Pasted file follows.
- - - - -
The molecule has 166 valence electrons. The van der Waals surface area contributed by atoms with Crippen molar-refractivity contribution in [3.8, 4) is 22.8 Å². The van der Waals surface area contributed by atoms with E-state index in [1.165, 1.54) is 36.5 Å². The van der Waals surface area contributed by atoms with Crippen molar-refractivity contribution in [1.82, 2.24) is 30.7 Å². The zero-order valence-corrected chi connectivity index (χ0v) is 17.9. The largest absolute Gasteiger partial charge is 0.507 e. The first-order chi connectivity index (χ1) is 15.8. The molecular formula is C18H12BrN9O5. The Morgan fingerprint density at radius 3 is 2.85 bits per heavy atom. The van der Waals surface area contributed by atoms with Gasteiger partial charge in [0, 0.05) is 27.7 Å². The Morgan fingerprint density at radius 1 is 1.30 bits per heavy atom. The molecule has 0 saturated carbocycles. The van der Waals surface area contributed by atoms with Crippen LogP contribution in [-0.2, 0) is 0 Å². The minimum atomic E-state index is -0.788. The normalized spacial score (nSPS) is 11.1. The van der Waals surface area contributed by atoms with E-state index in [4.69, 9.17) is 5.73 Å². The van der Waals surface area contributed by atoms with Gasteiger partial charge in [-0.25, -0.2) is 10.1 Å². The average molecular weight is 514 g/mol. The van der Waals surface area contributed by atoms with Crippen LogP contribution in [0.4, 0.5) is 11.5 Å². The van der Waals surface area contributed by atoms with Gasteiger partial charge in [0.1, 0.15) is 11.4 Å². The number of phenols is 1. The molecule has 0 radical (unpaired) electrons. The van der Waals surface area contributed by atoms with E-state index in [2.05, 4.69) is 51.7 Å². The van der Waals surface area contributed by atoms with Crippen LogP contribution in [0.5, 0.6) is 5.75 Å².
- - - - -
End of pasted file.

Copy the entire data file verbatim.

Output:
The molecule has 166 valence electrons. The van der Waals surface area contributed by atoms with Crippen molar-refractivity contribution in [3.8, 4) is 22.8 Å². The van der Waals surface area contributed by atoms with E-state index in [1.165, 1.54) is 36.5 Å². The van der Waals surface area contributed by atoms with Crippen molar-refractivity contribution in [1.82, 2.24) is 30.7 Å². The zero-order valence-corrected chi connectivity index (χ0v) is 17.9. The largest absolute Gasteiger partial charge is 0.507 e. The first-order chi connectivity index (χ1) is 15.8. The molecular formula is C18H12BrN9O5. The Morgan fingerprint density at radius 3 is 2.85 bits per heavy atom. The van der Waals surface area contributed by atoms with Gasteiger partial charge in [0, 0.05) is 27.7 Å². The Morgan fingerprint density at radius 1 is 1.30 bits per heavy atom. The molecule has 0 saturated carbocycles. The van der Waals surface area contributed by atoms with Crippen LogP contribution in [-0.2, 0) is 0 Å². The minimum atomic E-state index is -0.788. The normalized spacial score (nSPS) is 11.1. The van der Waals surface area contributed by atoms with E-state index in [4.69, 9.17) is 5.73 Å². The van der Waals surface area contributed by atoms with Gasteiger partial charge in [-0.25, -0.2) is 10.1 Å². The average molecular weight is 514 g/mol. The van der Waals surface area contributed by atoms with Crippen LogP contribution in [0.4, 0.5) is 11.5 Å². The van der Waals surface area contributed by atoms with Gasteiger partial charge in [0.1, 0.15) is 11.4 Å². The number of phenols is 1. The molecule has 0 radical (unpaired) electrons. The van der Waals surface area contributed by atoms with E-state index in [2.05, 4.69) is 51.7 Å². The van der Waals surface area contributed by atoms with Crippen LogP contribution in [0.5, 0.6) is 5.75 Å².